Everything I know says that a Pyr will protect it's property, it's owner, and it's charges whether they be children or animals to the death and it appears that's what your KB was doing in the absence of any other leader to do the job.

She is obviously very protective, but keep the over-agressive tendencies in check because she's going to get BIG quickly and you may have a problem. SOCIALIZE her so she is familiar with children, horses, loud noises etc. so that she may gain perspective between what is a threat, and what is just every day activity.

I have a 7 month female, however as much as she is not timid, neither is she agressive, mind you we've never been under attack by a Pitt-Bull (god willing).

Anyway, glad she saved your corgi.

Christine

shakeytails
08-30-2006, 07:28 AM
Yup, it was definitely a Pit Bull. I think KB just got lucky by stunning the Pit and grabbing it just right- there was no fight involved, she grabbed it and it was dead. These 2 dogs have tried to attack this same Corgi before, but our old barn dog and DH with a shovel were able to avert an attack. It's not the dog's fault, I know, but I'm glad it's dead- I don't take kindly to other people's dogs coming on my property and being threatening. The strays that pass through are fine and we wish them no harm. In case you're wondering, I actually like Pits and owned one years ago- she was a sweetheart that didn't have a mean bone in her body.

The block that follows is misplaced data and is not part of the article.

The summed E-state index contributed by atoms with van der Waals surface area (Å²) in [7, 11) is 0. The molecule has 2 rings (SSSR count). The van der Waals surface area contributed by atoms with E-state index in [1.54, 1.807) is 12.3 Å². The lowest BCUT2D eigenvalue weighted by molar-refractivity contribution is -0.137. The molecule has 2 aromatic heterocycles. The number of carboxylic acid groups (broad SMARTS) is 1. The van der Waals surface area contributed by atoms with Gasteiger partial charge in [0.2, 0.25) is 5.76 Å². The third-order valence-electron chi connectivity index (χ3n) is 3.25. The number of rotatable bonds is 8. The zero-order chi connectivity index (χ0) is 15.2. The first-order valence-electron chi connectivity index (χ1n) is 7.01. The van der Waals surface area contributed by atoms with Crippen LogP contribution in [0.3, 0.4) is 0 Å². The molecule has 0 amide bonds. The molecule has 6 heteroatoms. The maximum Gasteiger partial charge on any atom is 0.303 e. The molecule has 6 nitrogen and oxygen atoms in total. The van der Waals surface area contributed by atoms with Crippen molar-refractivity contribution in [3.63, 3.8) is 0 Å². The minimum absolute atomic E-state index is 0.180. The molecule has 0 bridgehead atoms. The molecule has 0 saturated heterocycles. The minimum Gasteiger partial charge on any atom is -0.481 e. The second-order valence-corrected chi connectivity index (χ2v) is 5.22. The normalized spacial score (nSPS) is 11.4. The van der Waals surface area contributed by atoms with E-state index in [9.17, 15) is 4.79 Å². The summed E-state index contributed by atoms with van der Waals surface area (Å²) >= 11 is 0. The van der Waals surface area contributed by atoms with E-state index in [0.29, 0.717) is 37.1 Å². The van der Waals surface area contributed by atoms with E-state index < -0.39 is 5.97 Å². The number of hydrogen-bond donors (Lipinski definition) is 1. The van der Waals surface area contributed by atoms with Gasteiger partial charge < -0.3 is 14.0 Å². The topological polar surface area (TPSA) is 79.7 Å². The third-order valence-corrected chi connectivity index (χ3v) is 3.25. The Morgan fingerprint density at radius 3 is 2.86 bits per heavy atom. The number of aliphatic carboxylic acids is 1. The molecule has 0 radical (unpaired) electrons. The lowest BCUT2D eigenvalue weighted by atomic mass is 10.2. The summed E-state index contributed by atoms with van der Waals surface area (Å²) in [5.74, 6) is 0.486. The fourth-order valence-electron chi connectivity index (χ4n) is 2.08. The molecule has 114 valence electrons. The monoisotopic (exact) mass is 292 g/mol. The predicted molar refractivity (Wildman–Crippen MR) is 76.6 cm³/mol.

Are Pyrs generally perceptive, i.e.- do they "know" when someone is up to no good? I'm hoping that she'll be able to distiguish b/w good and bad visitors.

Christine
08-30-2006, 07:55 AM
As much as all things are possible, I have never heard of a Pyr attacking a human, in fact if they even hurt you by mistake in any way they are apparently very embarassed. But I've read accounts of their ferociousness to the point of fighting off bears and coyotes if there home boundary is threatened and to save their owners.

By the way, they love kids and cats. And I do not hold any particular grudge for pits either, it's ususally the owners that are the problem.